I am so happy to see the work that is going on around me. Recruiters are busy again. Jobseekers are more hopeful. I am more hopeful. And I am busy with new projects and new customers (yay!).
We met in person at my favorite counter-culture coffee shop
. He wore a suit and tie. The first thing I told him was to ditch the tie. We don't do ties in Seattle. (I know
-- conventional wisdom is that you should dress up for interviews
. You should. But in Seattle dressing up means looking like a Banana Republic mannequin. Ties scream amateur.) Then he told me about his skills and his experience, which were impressive. He has worked for large, complex organizations. He has worked in Asia. He speaks four languages. He returned to school to get his MBA.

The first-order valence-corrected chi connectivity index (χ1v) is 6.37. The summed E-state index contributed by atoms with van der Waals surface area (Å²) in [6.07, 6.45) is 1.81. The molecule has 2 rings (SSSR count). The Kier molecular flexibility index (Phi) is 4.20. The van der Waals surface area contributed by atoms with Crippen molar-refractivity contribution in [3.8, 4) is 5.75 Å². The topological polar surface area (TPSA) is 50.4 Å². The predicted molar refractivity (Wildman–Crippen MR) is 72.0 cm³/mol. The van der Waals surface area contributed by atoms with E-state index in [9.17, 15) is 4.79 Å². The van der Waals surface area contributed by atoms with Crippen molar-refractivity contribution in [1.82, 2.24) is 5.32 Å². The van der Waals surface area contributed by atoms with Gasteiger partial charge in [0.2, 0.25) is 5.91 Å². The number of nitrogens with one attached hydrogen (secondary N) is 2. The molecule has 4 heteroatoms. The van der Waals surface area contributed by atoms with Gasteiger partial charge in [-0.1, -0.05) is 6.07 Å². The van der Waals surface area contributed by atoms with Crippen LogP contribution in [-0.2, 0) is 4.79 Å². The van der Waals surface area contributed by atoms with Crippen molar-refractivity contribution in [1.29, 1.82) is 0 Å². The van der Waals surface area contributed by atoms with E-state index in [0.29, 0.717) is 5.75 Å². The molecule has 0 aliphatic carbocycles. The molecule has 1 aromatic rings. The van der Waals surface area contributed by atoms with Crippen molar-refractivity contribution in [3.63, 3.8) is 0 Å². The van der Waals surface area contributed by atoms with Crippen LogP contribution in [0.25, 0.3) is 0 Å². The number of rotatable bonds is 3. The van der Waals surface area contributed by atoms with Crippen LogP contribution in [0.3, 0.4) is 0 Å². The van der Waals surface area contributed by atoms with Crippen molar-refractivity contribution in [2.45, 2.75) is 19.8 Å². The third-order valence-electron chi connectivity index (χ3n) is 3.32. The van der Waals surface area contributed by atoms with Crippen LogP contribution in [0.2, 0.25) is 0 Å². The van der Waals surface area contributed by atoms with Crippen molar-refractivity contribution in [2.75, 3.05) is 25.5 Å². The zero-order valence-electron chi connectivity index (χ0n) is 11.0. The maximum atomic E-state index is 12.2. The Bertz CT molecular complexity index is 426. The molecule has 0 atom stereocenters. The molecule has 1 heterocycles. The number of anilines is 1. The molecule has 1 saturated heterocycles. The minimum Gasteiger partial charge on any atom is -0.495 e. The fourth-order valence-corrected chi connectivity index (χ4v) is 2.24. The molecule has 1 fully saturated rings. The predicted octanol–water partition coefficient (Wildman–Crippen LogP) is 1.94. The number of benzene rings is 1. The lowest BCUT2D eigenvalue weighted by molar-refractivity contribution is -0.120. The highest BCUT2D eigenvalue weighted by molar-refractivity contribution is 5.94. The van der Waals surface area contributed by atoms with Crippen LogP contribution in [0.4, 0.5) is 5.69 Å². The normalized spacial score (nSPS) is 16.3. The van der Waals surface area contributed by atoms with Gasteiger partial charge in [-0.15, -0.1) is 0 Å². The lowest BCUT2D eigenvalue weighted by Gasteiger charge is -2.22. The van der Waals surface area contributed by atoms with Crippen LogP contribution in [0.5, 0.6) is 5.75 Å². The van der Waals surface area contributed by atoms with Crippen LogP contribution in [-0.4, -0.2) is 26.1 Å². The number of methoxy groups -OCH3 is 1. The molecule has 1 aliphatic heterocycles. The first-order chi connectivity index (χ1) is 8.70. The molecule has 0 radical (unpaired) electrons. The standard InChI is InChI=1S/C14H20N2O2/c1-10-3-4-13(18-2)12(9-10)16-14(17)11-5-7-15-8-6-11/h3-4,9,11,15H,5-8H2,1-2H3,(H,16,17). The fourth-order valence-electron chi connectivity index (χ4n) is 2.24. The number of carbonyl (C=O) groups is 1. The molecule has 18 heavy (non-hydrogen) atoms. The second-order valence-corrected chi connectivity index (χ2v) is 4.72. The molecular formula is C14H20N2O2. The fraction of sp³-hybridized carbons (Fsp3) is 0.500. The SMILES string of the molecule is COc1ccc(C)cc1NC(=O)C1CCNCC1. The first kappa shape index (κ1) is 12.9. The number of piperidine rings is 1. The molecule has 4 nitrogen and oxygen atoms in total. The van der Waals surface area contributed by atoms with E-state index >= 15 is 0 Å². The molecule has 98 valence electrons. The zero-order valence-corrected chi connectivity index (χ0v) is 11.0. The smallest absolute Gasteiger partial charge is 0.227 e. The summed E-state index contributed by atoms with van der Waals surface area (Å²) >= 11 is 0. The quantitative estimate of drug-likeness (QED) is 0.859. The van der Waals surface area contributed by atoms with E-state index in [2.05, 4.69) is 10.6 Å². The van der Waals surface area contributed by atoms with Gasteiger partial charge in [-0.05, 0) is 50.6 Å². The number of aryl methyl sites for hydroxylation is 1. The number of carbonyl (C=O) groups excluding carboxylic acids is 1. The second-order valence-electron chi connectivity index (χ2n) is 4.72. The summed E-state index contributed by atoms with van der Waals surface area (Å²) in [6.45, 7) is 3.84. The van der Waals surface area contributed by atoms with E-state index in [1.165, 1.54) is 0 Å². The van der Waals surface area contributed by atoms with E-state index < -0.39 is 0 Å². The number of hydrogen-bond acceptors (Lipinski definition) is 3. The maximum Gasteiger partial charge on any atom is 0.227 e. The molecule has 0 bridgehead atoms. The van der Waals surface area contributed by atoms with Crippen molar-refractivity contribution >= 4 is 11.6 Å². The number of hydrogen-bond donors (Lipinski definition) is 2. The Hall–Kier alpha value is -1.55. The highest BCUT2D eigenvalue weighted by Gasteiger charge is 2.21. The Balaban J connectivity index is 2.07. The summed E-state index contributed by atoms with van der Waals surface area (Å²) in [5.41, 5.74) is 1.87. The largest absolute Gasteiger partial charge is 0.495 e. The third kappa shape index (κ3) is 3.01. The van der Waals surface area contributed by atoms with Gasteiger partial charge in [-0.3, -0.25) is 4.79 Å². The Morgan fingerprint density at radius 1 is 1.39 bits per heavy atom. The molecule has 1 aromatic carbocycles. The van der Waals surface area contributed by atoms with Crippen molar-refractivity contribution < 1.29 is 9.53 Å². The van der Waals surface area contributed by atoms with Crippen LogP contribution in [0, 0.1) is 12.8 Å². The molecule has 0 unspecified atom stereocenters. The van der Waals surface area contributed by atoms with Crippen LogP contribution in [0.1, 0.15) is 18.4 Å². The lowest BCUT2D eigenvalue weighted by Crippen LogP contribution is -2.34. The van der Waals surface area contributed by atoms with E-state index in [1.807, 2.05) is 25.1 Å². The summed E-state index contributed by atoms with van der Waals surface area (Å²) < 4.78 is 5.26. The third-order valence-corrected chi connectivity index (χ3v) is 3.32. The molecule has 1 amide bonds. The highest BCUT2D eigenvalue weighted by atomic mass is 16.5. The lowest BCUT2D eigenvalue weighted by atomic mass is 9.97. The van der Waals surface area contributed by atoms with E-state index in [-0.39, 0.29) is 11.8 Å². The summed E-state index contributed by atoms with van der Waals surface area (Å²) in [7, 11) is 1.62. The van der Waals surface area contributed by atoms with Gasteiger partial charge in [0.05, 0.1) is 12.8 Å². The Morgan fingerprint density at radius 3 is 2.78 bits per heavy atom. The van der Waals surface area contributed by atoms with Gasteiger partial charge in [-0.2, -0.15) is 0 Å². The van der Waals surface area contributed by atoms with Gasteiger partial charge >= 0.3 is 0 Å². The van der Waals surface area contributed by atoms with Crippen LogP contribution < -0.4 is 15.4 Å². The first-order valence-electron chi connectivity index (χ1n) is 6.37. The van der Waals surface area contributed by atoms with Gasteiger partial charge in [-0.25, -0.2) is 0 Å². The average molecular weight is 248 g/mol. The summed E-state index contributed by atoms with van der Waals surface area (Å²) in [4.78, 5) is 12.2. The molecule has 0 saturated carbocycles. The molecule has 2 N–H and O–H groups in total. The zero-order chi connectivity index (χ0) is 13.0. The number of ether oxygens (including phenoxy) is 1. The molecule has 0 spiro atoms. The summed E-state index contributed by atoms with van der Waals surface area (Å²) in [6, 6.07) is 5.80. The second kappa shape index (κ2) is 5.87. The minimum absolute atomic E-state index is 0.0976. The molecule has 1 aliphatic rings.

Somebody, somewhere, told him to downplay his experience. Since he was an unknown, he would have a hard time getting into prestigious Seattle companies, so he should try to get his foot in the door in a coordinator or junior analyst role.
I told him to rework his resume. Highlight his expertise. Being conversant in Mandarin and being fluent may be different, but his obvious facility for language and understanding cultures makes him an asset to companies. He has skills that 99.9% of the other applicants don't have. I told him to stop going to job fairs and increase his LinkedIn network by 400%. I told him to target companies, and then target jobs within those companies and that together, we would get him in.
I can do this, because I don't have a fancy corporate recruiting job. I can advocate for one candidate. It feels good.
Sharks, be warned. I have a referral for you.